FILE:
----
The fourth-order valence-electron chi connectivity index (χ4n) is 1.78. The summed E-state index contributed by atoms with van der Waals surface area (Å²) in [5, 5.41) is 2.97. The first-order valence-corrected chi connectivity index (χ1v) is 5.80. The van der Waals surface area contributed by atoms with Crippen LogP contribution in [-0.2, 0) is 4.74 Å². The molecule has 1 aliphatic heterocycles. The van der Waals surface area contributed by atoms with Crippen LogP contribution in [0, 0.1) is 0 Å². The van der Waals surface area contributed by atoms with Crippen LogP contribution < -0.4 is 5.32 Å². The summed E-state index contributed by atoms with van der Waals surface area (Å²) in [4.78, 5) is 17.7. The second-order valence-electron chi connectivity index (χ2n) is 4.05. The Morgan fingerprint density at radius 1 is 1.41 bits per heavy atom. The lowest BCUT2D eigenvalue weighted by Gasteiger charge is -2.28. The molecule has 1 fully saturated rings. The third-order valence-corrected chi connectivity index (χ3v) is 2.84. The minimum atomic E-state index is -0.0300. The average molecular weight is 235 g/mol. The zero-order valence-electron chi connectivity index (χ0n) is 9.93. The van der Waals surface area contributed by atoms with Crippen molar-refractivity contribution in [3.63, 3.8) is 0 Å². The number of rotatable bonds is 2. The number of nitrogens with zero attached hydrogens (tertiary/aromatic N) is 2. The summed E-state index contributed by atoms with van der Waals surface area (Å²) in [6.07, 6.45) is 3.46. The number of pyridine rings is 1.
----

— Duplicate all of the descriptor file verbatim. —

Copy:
The fourth-order valence-electron chi connectivity index (χ4n) is 1.78. The summed E-state index contributed by atoms with van der Waals surface area (Å²) in [5, 5.41) is 2.97. The first-order valence-corrected chi connectivity index (χ1v) is 5.80. The van der Waals surface area contributed by atoms with Crippen LogP contribution in [-0.2, 0) is 4.74 Å². The molecule has 1 aliphatic heterocycles. The van der Waals surface area contributed by atoms with Crippen LogP contribution in [0, 0.1) is 0 Å². The van der Waals surface area contributed by atoms with Crippen LogP contribution < -0.4 is 5.32 Å². The summed E-state index contributed by atoms with van der Waals surface area (Å²) in [4.78, 5) is 17.7. The second-order valence-electron chi connectivity index (χ2n) is 4.05. The Morgan fingerprint density at radius 1 is 1.41 bits per heavy atom. The lowest BCUT2D eigenvalue weighted by Gasteiger charge is -2.28. The molecule has 1 fully saturated rings. The third-order valence-corrected chi connectivity index (χ3v) is 2.84. The minimum atomic E-state index is -0.0300. The average molecular weight is 235 g/mol. The zero-order valence-electron chi connectivity index (χ0n) is 9.93. The van der Waals surface area contributed by atoms with Crippen molar-refractivity contribution in [3.63, 3.8) is 0 Å². The number of rotatable bonds is 2. The number of nitrogens with zero attached hydrogens (tertiary/aromatic N) is 2. The summed E-state index contributed by atoms with van der Waals surface area (Å²) in [6.07, 6.45) is 3.46. The number of pyridine rings is 1.